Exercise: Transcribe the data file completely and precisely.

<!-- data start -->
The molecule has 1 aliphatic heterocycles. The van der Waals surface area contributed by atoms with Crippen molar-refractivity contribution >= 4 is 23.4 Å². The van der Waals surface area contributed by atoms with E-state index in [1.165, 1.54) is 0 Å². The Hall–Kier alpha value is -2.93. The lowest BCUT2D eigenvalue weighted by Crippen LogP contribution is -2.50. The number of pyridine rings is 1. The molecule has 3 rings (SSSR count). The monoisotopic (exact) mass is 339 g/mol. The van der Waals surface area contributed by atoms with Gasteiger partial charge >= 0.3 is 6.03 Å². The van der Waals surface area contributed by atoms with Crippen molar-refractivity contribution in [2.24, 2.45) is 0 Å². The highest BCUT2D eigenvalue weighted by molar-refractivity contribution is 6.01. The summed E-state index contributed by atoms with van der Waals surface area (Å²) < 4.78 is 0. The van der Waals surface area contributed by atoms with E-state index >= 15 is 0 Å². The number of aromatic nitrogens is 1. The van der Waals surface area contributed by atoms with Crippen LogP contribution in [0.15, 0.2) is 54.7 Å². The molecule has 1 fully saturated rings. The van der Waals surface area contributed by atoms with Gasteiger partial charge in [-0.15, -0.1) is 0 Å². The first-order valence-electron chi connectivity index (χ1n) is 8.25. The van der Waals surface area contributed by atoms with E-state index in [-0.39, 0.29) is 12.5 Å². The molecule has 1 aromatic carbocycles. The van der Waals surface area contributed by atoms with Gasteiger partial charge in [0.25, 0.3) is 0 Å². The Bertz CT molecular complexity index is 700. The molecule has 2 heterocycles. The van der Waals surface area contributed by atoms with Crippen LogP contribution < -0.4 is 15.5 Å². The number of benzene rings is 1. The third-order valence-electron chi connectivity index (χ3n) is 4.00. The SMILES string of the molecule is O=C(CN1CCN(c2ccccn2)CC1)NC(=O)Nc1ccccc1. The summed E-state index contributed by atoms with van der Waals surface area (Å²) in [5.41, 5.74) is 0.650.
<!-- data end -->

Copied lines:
The molecule has 1 aliphatic heterocycles. The van der Waals surface area contributed by atoms with Crippen molar-refractivity contribution >= 4 is 23.4 Å². The van der Waals surface area contributed by atoms with E-state index in [1.165, 1.54) is 0 Å². The Hall–Kier alpha value is -2.93. The lowest BCUT2D eigenvalue weighted by Crippen LogP contribution is -2.50. The number of pyridine rings is 1. The molecule has 3 rings (SSSR count). The monoisotopic (exact) mass is 339 g/mol. The van der Waals surface area contributed by atoms with Gasteiger partial charge >= 0.3 is 6.03 Å². The van der Waals surface area contributed by atoms with Crippen molar-refractivity contribution in [2.24, 2.45) is 0 Å². The highest BCUT2D eigenvalue weighted by molar-refractivity contribution is 6.01. The summed E-state index contributed by atoms with van der Waals surface area (Å²) < 4.78 is 0. The van der Waals surface area contributed by atoms with E-state index >= 15 is 0 Å². The number of aromatic nitrogens is 1. The van der Waals surface area contributed by atoms with Crippen LogP contribution in [0.15, 0.2) is 54.7 Å². The molecule has 1 fully saturated rings. The van der Waals surface area contributed by atoms with Gasteiger partial charge in [-0.15, -0.1) is 0 Å². The first-order valence-electron chi connectivity index (χ1n) is 8.25. The van der Waals surface area contributed by atoms with E-state index in [-0.39, 0.29) is 12.5 Å². The molecule has 1 aromatic carbocycles. The van der Waals surface area contributed by atoms with Gasteiger partial charge in [0.25, 0.3) is 0 Å². The Bertz CT molecular complexity index is 700. The molecule has 2 heterocycles. The van der Waals surface area contributed by atoms with Crippen LogP contribution < -0.4 is 15.5 Å². The number of benzene rings is 1. The third-order valence-electron chi connectivity index (χ3n) is 4.00. The SMILES string of the molecule is O=C(CN1CCN(c2ccccn2)CC1)NC(=O)Nc1ccccc1. The summed E-state index contributed by atoms with van der Waals surface area (Å²) in [5.41, 5.74) is 0.650.